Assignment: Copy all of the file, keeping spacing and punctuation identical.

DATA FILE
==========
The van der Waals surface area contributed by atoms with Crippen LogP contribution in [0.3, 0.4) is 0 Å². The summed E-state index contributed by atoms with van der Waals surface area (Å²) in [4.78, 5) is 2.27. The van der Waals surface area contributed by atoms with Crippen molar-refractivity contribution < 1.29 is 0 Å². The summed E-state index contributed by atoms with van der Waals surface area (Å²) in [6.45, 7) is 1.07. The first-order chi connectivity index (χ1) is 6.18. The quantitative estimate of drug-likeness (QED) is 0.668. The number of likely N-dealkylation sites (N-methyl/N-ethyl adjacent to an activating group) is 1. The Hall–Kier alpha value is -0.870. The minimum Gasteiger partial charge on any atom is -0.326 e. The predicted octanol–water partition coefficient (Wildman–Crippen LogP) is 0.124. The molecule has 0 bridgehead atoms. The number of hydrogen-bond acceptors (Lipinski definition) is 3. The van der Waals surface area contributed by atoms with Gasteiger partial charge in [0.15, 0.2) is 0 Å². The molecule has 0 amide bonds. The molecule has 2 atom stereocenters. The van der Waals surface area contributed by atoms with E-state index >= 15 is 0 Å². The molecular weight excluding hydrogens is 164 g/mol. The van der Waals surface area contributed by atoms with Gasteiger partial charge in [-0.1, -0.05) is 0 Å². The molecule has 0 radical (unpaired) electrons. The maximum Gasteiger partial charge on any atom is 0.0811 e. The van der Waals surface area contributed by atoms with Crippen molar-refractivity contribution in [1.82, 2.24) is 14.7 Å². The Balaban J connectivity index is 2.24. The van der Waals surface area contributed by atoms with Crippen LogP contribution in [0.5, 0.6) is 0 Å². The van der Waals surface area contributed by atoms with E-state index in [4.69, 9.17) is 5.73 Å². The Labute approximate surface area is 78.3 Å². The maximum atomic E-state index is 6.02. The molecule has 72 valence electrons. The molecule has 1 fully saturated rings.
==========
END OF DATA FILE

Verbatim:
The van der Waals surface area contributed by atoms with Crippen LogP contribution in [0.3, 0.4) is 0 Å². The summed E-state index contributed by atoms with van der Waals surface area (Å²) in [4.78, 5) is 2.27. The van der Waals surface area contributed by atoms with Crippen molar-refractivity contribution < 1.29 is 0 Å². The summed E-state index contributed by atoms with van der Waals surface area (Å²) in [6.45, 7) is 1.07. The first-order chi connectivity index (χ1) is 6.18. The quantitative estimate of drug-likeness (QED) is 0.668. The number of likely N-dealkylation sites (N-methyl/N-ethyl adjacent to an activating group) is 1. The Hall–Kier alpha value is -0.870. The minimum Gasteiger partial charge on any atom is -0.326 e. The predicted octanol–water partition coefficient (Wildman–Crippen LogP) is 0.124. The molecule has 0 bridgehead atoms. The number of hydrogen-bond acceptors (Lipinski definition) is 3. The van der Waals surface area contributed by atoms with Gasteiger partial charge in [0.15, 0.2) is 0 Å². The molecule has 0 amide bonds. The molecule has 2 atom stereocenters. The van der Waals surface area contributed by atoms with E-state index >= 15 is 0 Å². The molecular weight excluding hydrogens is 164 g/mol. The van der Waals surface area contributed by atoms with Gasteiger partial charge in [-0.1, -0.05) is 0 Å². The molecule has 0 radical (unpaired) electrons. The maximum Gasteiger partial charge on any atom is 0.0811 e. The van der Waals surface area contributed by atoms with Crippen molar-refractivity contribution in [1.82, 2.24) is 14.7 Å². The Balaban J connectivity index is 2.24. The van der Waals surface area contributed by atoms with Crippen LogP contribution in [0.5, 0.6) is 0 Å². The van der Waals surface area contributed by atoms with E-state index in [4.69, 9.17) is 5.73 Å². The Labute approximate surface area is 78.3 Å². The maximum atomic E-state index is 6.02. The molecule has 72 valence electrons. The molecule has 1 fully saturated rings.